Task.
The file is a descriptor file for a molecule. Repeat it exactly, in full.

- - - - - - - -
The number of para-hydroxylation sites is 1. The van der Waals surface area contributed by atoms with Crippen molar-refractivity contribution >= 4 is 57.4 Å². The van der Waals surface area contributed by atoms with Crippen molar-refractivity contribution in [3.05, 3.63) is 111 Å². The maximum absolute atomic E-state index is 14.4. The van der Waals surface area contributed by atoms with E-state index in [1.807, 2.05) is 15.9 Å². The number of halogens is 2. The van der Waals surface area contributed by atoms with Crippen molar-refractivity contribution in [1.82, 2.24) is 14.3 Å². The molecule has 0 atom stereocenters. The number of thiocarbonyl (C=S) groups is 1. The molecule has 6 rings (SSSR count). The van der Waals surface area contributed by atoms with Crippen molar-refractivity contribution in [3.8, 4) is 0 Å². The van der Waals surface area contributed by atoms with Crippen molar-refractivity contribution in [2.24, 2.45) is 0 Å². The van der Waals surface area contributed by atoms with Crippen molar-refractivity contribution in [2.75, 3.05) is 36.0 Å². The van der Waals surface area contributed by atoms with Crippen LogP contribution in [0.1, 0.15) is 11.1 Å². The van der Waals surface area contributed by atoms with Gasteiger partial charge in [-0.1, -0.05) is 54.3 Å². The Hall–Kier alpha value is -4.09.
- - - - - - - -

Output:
The number of para-hydroxylation sites is 1. The van der Waals surface area contributed by atoms with Crippen molar-refractivity contribution >= 4 is 57.4 Å². The van der Waals surface area contributed by atoms with Crippen molar-refractivity contribution in [3.05, 3.63) is 111 Å². The maximum absolute atomic E-state index is 14.4. The van der Waals surface area contributed by atoms with E-state index in [1.807, 2.05) is 15.9 Å². The number of halogens is 2. The van der Waals surface area contributed by atoms with Crippen molar-refractivity contribution in [1.82, 2.24) is 14.3 Å². The molecule has 0 atom stereocenters. The number of thiocarbonyl (C=S) groups is 1. The molecule has 6 rings (SSSR count). The van der Waals surface area contributed by atoms with Crippen molar-refractivity contribution in [3.8, 4) is 0 Å². The van der Waals surface area contributed by atoms with Crippen molar-refractivity contribution in [2.24, 2.45) is 0 Å². The van der Waals surface area contributed by atoms with Crippen molar-refractivity contribution in [2.75, 3.05) is 36.0 Å². The van der Waals surface area contributed by atoms with Crippen LogP contribution in [0.1, 0.15) is 11.1 Å². The van der Waals surface area contributed by atoms with Gasteiger partial charge in [-0.1, -0.05) is 54.3 Å². The Hall–Kier alpha value is -4.09.